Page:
he just needed to be what -
from the age of three or eight or seventeen -
I knew to look up to when in search of light:

A Father.

these days, it rains. and i carry a hundred letters in me. 
i stand in the shower for longer than I used to, 
making lists of how easy it is for people
to disappear
from world maps.
the water trickles down my bare back
making river arteries that scatter
in milliseconds,
I think of one, two, eleven
women who have survived the years:
single mothers raising knights, 
captives behind bedroom doors that close in the nighttime, 
daughters who were never sons
but were daughters nonetheless,
or warriors who wear their emotions
as their armors. And it's fine.

they don't think about
disappearing from the world map
because it is not time for that yet. 
they are survivors
trudging through the globe
putting their fingerprints
on war-torn areas, 
healing the souls that break the backbone
of the universe.
and I think to myself:
millisecond. A millisecond is all it takes
to either save a life
or disappear from the map entirely.
and how brave,
that we make that choice

- to the women who choose to survive instead

aftermath: how to start living in war-zones 

Day one
I wake up with last night's fingerprints all over me, Is it over? Is it over? Is it over?

Day one (second half)
We're corpses walking around the house around Gulshan around Dhaka our shocked silence playing piano chords across the skyline. Dhaka has become a ghost city and an overused hashtag, making even the skies mourn.

Day two
hasn't begun yet, and it feels like a lifetime has passed. I lay in bed. It is 3:24am and there are spirals of fear, angst, questions - a cobweb of emotions running turnstiles on the insides of my stomach.

I've checked the lock three times this hour just in case. There is silence splattered across the city, colonizing the alleyways, the occasional rickshaw bells, that space between Mother's words as she tries to put names to her prayers for the fallen. We all read Warsan Shire's poem wondering where it hurt realizing, everywhere, everywhere. Realizing, our bodies are mere world maps punctured with war wounds and a history that refuses to stop repeating itself.

Day two (second half)
Today is the first time I've left home, my hair smells of unslept nights, the shopkeeper sighs before I can even greet him and right there - I see it: How we became, overnight, a people who sigh before they can breathe, who sigh to mark their existence, a people of despair.

We sit around Iftar, trying to unlearn the names of our very own who pulled the trigger, trying to remind ourselves it couldn't be - can't be - one of us all the while secretly asking how, where, why.

Day three
We lay in bed, you and I - half naked, half asleep our interrupted dreams falling into this space we didn't know how to name; I laughed for the first time in days trying to believe that sometimes, love was worth it. There are heroes among us, I remind myself, despite all the differences of east and west black and white your eyes and mine there are heroes among us, who light the dark. The world is an abandoned building with unlit windows and blood on the walls, but some corners have candles, I remind myself, flickering flames. That's the thing about light, even a bit of it can remove the dark. Darkness, it needs to be so loud - so desperately loud - to make its presence mattered. Light just needs to be.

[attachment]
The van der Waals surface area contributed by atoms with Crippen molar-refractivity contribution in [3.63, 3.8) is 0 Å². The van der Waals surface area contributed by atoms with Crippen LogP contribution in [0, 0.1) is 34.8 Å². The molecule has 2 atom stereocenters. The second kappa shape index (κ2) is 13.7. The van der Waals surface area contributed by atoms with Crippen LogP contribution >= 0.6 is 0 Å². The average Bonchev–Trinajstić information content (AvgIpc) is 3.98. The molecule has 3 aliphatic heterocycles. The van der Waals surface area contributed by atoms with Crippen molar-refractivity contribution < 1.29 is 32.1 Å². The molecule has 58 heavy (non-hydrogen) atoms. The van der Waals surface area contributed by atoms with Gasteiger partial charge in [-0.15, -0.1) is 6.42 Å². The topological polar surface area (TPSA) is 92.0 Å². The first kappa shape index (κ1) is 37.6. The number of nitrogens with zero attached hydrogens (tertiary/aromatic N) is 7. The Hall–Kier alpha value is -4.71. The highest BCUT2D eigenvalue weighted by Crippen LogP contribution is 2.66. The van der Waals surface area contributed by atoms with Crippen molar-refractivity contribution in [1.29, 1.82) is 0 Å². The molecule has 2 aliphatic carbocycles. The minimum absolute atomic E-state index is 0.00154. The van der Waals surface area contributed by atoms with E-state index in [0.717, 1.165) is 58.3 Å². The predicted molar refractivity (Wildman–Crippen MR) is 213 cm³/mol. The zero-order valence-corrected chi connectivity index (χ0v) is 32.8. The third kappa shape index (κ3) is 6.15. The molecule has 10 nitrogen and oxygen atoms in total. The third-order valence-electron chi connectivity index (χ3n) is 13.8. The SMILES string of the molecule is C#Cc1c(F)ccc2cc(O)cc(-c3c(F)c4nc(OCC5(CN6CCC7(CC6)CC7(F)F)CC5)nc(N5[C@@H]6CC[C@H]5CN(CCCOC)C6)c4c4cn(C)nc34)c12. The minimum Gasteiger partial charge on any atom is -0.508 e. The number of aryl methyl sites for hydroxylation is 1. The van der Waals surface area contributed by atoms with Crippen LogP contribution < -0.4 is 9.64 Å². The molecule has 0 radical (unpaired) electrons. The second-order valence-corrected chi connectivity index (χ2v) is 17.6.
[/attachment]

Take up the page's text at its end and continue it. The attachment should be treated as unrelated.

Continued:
Day four
Old lovers have begun writing letters, turning over the hourglass of love, making it even more difficult to trace time, But I suppose that is what grief the size of a nation does: reminds you of past loves, reminds you to repent, reminds you to love again, however impossible. The girls at the orphanage are happy. We paint henna on their skinny wrists, and they tell us twisted endings of fairy tales. We sigh with hopelessness, they raise their eyebrows with wonder. It unlocks something in me that has been buried in an abyss since Friday: Hope.

Day five
My father is an old man. He likes that I played a song for the first time since; he lies down under a ceiling fan and cries like a thunderstorm. There are unknown names and unwarranted arrests, victims behind bars, politicians on thrones, sons haven't come home, or have mysteriously turned up cold, their corpses shrouded in childlike ignorance. And amid all this we whisper with clutched hands, “Where is my city? Where is my city? Where is my city?”

Day six
It is the end of the holy month. People are wearing new clothes, but can barely cover the growing wound the size of a wasted generation. The wound rots and we eat sweetmeats in between sighing about what happened, and pretending that it might get better. The newspapers have begun replacing bold headlines with advertisements and politicians are busy laughing matters off (naturally, as "isolated events" should be). After the celebrations, we stay up, locking and relocking the front door and kitchen windows before heading to cave into our forced insomnia - all over again.

Day seven.
It is still dark outside.

A week has passed and we have all joined hands to stare into a void so big, so piercing, so dark that we are blinded. Mother says, life as we know it has changed for three lifetimes, and TV tickers agree as we lie scattered - under ceiling fans on new and old beds in the arms of lovers our insides screaming silently:
What have we done?
What have we done?
What have we done?

defying differences

Ampersand Dhaka 100 Thousand Poets for Change, Dhaka | October 2015
Dhaka, Bangladesh
ideo: Taufiq Sufi



Performing at Subdrift NYC
October 2017

Photo: Harsh Mall/Subdrift NYC

All photography by Samira Sadeque unless otherwise stated.